If you travel these paths less, or stop doing the behaviour, the priming will fade and it will stop being automatic, and you will not feel so compelled. But how to get there?

It’s easiest to stop the habit in the earliest stages. If you know there are times when you eat unconsciously, and they are usually in a certain place, or preceded by a certain thing, then try to address the first step.

What do you need to do to arrest the behaviour? To wake yourself up before your subconscious takes over?

How did the packet end up empty?

Have you ever driven home from work, pulled into your driveway, and realised that you have absolutely no memory whatsoever of the journey? Perhaps you commute to work, and you find yourself at your desk, with minimal or no recollection of the various trains or buses you took.

When behaviours become habitual, or regular, our brains relegate them to the subconscious. We don’t need to focus on them, so the brain allows our consciousness to focus on something else: our phone, our worries, our plans.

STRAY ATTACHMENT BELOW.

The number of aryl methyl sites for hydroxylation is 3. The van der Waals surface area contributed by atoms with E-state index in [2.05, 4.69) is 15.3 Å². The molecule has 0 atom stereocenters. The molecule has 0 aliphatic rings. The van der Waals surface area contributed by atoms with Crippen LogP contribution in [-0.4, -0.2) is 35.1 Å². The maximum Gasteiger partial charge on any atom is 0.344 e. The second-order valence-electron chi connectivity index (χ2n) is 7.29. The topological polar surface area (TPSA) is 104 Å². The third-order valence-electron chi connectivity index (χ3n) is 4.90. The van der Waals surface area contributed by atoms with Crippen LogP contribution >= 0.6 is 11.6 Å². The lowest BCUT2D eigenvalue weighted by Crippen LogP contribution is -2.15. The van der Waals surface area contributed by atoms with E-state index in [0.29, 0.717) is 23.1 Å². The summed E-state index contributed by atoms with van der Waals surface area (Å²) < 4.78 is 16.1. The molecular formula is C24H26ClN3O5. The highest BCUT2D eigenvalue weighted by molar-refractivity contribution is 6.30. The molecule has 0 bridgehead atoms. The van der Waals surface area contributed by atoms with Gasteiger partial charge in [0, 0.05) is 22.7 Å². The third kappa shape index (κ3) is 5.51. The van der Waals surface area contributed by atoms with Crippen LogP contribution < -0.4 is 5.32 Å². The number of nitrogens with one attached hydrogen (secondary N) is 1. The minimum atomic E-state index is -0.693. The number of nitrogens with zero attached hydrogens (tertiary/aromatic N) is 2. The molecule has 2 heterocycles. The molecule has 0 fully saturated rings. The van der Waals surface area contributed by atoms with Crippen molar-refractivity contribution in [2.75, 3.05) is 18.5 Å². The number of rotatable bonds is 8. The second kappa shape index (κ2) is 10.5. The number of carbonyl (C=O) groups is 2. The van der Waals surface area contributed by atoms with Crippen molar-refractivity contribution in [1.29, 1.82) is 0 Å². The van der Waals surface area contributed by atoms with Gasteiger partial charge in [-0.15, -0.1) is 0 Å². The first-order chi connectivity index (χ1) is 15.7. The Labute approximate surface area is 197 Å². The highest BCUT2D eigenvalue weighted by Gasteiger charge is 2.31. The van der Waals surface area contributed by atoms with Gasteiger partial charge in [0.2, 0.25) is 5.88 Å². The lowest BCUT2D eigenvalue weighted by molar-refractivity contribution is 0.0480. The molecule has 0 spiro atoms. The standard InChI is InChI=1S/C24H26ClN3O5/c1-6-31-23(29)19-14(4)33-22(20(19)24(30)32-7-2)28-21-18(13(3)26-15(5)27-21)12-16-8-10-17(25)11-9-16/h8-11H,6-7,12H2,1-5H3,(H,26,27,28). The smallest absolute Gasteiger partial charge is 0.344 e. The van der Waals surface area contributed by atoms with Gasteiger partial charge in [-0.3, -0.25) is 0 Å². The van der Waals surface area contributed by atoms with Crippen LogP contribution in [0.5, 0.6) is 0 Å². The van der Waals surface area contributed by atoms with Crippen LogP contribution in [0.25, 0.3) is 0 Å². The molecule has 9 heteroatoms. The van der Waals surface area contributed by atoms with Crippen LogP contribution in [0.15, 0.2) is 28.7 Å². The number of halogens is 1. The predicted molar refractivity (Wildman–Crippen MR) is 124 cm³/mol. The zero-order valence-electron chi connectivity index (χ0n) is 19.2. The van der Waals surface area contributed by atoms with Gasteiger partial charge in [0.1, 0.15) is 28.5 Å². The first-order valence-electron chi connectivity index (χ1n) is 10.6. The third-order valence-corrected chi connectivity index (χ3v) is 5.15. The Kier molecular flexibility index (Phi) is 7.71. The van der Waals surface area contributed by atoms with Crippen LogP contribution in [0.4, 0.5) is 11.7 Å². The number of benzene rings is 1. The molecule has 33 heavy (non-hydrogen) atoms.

Unfortunately, this same mechanism can come into play when we have regular eating habits or addictions.

The brain is used to us thinking: “Hmm, that was a stressful day. I really could use some … (insert ‘comfort food of choice’)…” And it knows exactly how to get us to the shop to buy some, and get the food into our bags and then into our mouths.

Many people have told me that they have believed that they were sticking rigorously to their diet, only to find themselves sitting on their couch with an empty food packet on their lap, and no idea of how it happened.